Monday, August 20, 2012

Adventures in Apartment Hunting

You would think that after at least 10 moves in the past 11 years, we would be better at this. But nope, we go through the same frustrations and information overload everytime we look for a place to rent. I don't even want to think about what it's going to be like when we decide to buy a place.

The good news: After shopping around for two weeks (felt like forever), we found a place, signed the lease and paid the deposit and first month's rent last Friday! We'll be calling NoPa (North of the Panhandle) home from this weekend, so while I'm not looking forward to full day of moving this Saturday, I can't wait to get settled in to a place we can call home!
Our current two-bedroom apartment is lovely and checks off most things on our list, but sadly, it doesn't allow pets. Cats are negotiable (boo!) but no dogs. While we have been toying with the idea of dressing up our pug-to-be in a catsuit, for now, we'll have to hold off getting a pug. It saddens me knowing that somewhere out there, a pug with a sad face needs a home. Since we're talking pugs in costumes, here's one of my favorite pugs on YouTube (Yes, I google pugs on YouTube. Judge me all you want, you know you do it too!): Chubbs the Wampug. So, knowing that we may have to do this again in a year or more, I'm writing an Apartment Hunting 101 post to console my future self, and avoid making the same mistakes again!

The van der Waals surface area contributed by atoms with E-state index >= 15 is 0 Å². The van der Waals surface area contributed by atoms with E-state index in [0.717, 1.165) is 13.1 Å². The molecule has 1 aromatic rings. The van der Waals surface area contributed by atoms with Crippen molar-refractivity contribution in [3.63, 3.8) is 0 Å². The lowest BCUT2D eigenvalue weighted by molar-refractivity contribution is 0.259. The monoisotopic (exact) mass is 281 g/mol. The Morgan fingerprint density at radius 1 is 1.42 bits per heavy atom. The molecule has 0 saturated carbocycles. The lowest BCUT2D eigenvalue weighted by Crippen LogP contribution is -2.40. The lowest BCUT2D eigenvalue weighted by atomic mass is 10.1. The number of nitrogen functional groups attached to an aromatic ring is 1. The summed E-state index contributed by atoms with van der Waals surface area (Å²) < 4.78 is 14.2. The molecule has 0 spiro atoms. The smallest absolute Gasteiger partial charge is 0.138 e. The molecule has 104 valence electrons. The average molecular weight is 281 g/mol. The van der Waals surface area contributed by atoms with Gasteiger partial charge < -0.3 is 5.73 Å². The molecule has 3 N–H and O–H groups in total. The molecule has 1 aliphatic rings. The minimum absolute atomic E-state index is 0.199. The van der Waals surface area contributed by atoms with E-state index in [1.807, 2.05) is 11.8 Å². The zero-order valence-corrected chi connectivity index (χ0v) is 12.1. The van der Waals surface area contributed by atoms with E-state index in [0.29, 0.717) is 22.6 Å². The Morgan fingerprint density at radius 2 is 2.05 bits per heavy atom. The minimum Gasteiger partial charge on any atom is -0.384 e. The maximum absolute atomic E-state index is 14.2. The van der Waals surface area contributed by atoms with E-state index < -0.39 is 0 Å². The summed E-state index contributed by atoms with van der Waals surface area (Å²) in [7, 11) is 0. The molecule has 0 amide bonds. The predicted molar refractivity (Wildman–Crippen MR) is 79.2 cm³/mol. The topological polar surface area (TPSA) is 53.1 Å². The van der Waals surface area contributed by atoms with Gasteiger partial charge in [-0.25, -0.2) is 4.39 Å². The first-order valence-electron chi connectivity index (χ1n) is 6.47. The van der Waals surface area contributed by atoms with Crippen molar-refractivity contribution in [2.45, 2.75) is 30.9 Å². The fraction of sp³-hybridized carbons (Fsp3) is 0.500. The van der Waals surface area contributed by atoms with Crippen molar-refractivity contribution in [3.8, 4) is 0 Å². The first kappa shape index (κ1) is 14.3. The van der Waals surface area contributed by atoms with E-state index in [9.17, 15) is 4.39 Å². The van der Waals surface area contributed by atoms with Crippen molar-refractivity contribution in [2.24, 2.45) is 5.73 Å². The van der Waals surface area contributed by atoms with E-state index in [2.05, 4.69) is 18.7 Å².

Tip #1: Do your research before heading out
Yes, it's exciting to comb through Craigslist and start making appointments for apartment viewings, but you'll be so tired, overwhelmed and frazzled by your third or fourth apartment viewing that it'll be pointless and a waste of time. So what research is needed? Curbed SF has some awesome articles that you shoudl start with and it gets you in the right mindset and armed with the right questions when apartment viewing.